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First drive: VZ Monaro scoops up power

Scoop: Holden builds a faster, smarter VZ Monaro - complete with bonnet scoops!

Holden’s latest Monaro sports coupe is also its most powerful car ever

13 Sep 2004

YOU'RE looking at the Monaro that was never going to be.

Back in late 2001, when the Commodore-based two-door made its sensational return to our roads after a 25-year absence, the frank assessment from Holden was this would be a short-term model.

Made possible by new math-based development techniques, Holden had devised a business case which would allow a substantial profit on 7500 sales, and then a departure before it all went a bit stale.

Ah well, that was this then and this is now. And that now means Monaro is the basis for the reborn Aussie-built Pontiac GTO with a sales potential in the US market that allows the local version to continue on in our showrooms.

Having said all that, this VZ iteration may well have happened anyway with or without the US, considering Monaro has exceeded expectations by selling 8700 examples since its November 2001 launch and continues to show life as both a cash generator and range flagship.

It’s just that what we see here is not what we would have got without the US, and probably nowhere near the $15 million allocated to develop it.

As VZ represents the biggest update to Monaro since its launch, Holden is predicting a kick in sales to go along with it to around 300 per month. That’s up from the current 2004 average of just over 200 per month for Series III.

The inevitable price increase should not be an impediment to that ambition, as it climbs just over one per cent to $60,490 for the single Monaro CV8 model.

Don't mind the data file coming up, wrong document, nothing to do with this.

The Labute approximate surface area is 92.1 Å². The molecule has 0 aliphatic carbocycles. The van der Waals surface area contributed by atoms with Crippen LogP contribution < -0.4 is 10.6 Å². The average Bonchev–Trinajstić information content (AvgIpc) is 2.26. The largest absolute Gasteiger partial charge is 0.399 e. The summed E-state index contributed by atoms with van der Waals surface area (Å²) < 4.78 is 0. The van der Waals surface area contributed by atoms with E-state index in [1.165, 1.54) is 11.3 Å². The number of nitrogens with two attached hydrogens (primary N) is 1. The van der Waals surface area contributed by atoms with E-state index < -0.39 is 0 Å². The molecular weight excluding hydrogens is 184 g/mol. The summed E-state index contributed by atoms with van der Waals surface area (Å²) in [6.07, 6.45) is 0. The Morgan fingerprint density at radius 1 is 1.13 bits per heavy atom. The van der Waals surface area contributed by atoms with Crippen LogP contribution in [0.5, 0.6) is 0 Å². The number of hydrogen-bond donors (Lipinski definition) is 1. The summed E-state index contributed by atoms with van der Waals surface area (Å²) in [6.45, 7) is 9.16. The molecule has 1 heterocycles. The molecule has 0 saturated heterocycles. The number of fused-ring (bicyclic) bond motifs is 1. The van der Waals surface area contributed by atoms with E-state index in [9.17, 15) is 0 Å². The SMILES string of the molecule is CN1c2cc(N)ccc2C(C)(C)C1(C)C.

The most obvious sign of the over-riding import of the US market are those two bonnet scoops, designed by Holden stylist Richard Ferlazzo to Pontiac requirements.

Almost purely cosmetic, the scoops are a GTO design signature. But there just wasn’t time to get them completed for the first Monaro/GTOs to go on sale in the US late in 2003.

Pontiac is hedging its bets by offering the scoops as an option

The result was some US media and fan criticism of the styling being a bit tame, accompanied by slower sales than expected, with around 5600 GTOs accounted for in about nine months on sale.

Holden and Pontiac had hoped for around 18,000 sales in the first year. And while some of the blame appears to lie with the distribution process within the US sending too many cars to the northern states in winter, the need to put more ‘Goat’ (a GTO nickname) into the car was recognised.

Job's fixed it seems, but even so Pontiac is hedging its bets by offering the scoops as an option. Yanks can get their hood sans scoops if they want to.

In Australia, where Holden is in the midst of an anti-parts proliferation campaign, there is no such choice. Your Monaro comes with hood scoops, or not at all. Of course, if you really can’t cope with holes then a Series I, II or III bonnet will fit straight on.

But the spin from Holden is that market research showed that potential buyers love the scoops and prefer them over the more traditional look. The debate went all the way to board level where the marketing graphs and charts eventually took sway over the alarm bells ringing in the minds of some very senior Holden executives.

The grimace on Holden engineering boss Tony Hyde’s face during the launch as he said "don’t they look great" perhaps summed up the mixed feelings within the company.

Such was the debate, it’s understood that the final green light for Munroe bonnet scoops was given just two months ago.

But while the scoops and much of the sheetmetal are shared on both sides of the Pacific, there are styling touches the Yanks don’t see.

The new front fascia including the hexagonal mesh grille, the headlight shape (but not the lens shape), gaping lower air intake and the vertically stacked fog and parking lights are for the Holden version, as well as the Chevy that goes to the Middle East and the Vauxhall version for the UK.

Those light stacks are not only striking but clever, because they overcome the NSW and South Australian ban on running foglights in the day. There’s no ban on parking lights is there ...

The running lights also merge well with the two circular tail-lights which sit vertically in the rear cluster. While that detail’s a carry-over, there is a new rear fascia with a hexagonal lower mesh insert shared with GTO. Just to complete the look, there are 95mm chrome exhausts exiting either side.